The soundtrack for Atlantis: The Lost Tales was composed by Pierre Estève & Stéphane Picq of Shooting Star and was released in 1998 as a two-CD set (one of which is an enhanced CD containing wallpapers) on the Shooting Star label.[2]

Atlantis was released for PC in March 1997.[1] Cryo Interactive coded up a new game engine to replicate Atlantis: The Lost Tales on the Sega Saturn, in particular the "freelook" feature. Their demo of this engine convinced Sega of Europe to acquire the license to publish the game for the Saturn.[3]

Reception[edit]

Sales[edit]

Atlantis was a commercial hit.[4][1] The French newspaper Les Échos reported it as one of the top 10 best-selling computer games of 1997.[4] By April 1998, its global sales had reached 250,000 units, of which 50,000 were sold in France.[1] The game totaled 300,000 units sold by that November.[4] According to Bob Mandel of Adrenaline Vault, the game "sold very few copies sold in the United States" despite its "smash hit" status in European countries.[5] The combined global sales of Atlantis and Atlantis II surpassed 600,000 units by October 2001.[6] With the games' sequel, Atlantis III: The New World, the series topped 1 million sales by 2004.[7]

Critical reviews[edit]

Reception
Review scores
PublicationScore
CGM2/5 stars[9]
PC Gamer (UK)72%[8]

PlayStation Power gave the game a 52% rating, specifically finding that the game was marred by extended loading times.[10] Adventure Lantern gave the game 86 out 100 score largely due to the intriguing story, pleasant atmosphere and the fascinating locations.[11] Gordon Aplin of Quandary found the game annoying to play due to the lack of a useful cursor for navigation or actions and the unforgiving timed reaction sequences.[12]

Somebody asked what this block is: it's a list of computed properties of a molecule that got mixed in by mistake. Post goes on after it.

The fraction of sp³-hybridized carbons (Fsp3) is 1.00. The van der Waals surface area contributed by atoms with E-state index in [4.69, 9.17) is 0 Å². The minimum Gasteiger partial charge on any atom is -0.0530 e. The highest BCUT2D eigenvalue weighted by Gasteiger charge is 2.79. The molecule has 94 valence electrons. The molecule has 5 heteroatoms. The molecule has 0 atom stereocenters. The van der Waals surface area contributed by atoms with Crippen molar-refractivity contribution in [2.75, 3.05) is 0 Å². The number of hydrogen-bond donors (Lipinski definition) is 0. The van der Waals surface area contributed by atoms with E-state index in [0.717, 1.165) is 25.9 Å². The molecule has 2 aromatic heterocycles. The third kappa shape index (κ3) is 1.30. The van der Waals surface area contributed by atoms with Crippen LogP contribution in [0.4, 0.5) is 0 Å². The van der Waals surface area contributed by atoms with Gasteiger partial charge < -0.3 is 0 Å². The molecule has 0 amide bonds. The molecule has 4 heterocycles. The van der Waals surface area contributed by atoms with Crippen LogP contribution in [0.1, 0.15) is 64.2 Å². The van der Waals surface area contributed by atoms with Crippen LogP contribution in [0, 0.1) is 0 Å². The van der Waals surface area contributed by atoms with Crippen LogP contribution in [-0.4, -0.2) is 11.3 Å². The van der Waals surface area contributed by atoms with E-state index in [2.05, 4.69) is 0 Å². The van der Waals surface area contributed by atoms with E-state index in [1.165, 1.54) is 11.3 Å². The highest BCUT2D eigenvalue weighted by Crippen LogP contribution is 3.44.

Next Generation reviewed the PC version of the game, rating it three stars out of five, and stated that "the game's rough spots are few. Most of the puzzles are pitched at the right level of challenge [...] and it takes about the usual 30 or 40 hours to finish. Nicely done, but not much new."[13]

References[edit]

  1. ^ a b c d Mizio, Francis (April 10, 1998). "La société des multiloisirs. Jeu sur DVD, livre, disque et site: c'est sous ces quatre formes que sort, le 25 avril, «Atlantis». Quatre versions d'un même univers, par quatre sociétés françaises. Le tir groupé est une démarche payante qui attire les éditeurs. Tel Cryo, qui sort «Ubik», jeu tiré du roman de Philip K. Dick". Libération. Archived from the original on July 17, 2018.
  2. ^ "Stéphane Picq personal site (CDs section)". Archived from the original on 2011-10-01.
  3. ^ "Preview: Atlantis: The Lost Tales". Sega Saturn Magazine. No. 19. Emap International Limited. May 1997. pp. 26–27.
  4. ^ a b c Feraud, Jean Christophe (November 27, 1998). "Cryo entre en Bourse pour devenir un grand du jeu interactif". Les Échos. Archived from the original on 2018-07-14. Retrieved 2018-07-14.
  5. ^ Mandel, Bob (September 28, 1999). "Preview; Atlantis II". Adrenaline Vault. Archived from the original on 2000-05-16. Retrieved 2018-10-27.
  6. ^ "Atlantis 3, en 5ème position des ventes de jeux vidéo" (Press release) (in French). Cryo Interactive. October 17, 2001. Archived from the original on March 20, 2003.
  7. ^ Bronstring, Marek (May 24, 2004). "Atlantis Evolution - E3 2004". Adventure Gamers. Archived from the original on May 27, 2015.
  8. ^ Pierce, Matthew. "Mystical". PC Gamer UK. No. 45. Archived from the original on 2002-03-19. Retrieved 2018-10-27.
  9. ^ Yans, Cindy (1997). "Atlantis". Computer Games Strategy Plus. Archived from the original on 2005-02-06. Retrieved 2018-10-27.
  10. ^ PlayStation Power #33 (December 1998), p. 113
  11. ^ "Archived copy". Archived from the original on 2016-03-04. Retrieved 2015-05-18.CS1 maint: Archived copy as title (link)
  12. ^ "Atlantis Review". Quandary/Quandaryland. Archived from the original on 2006-04-02.
  13. ^ "Finals". Next Generation. No. 35. Imagine Media. November 1997. p. 199, 201.

External links[edit]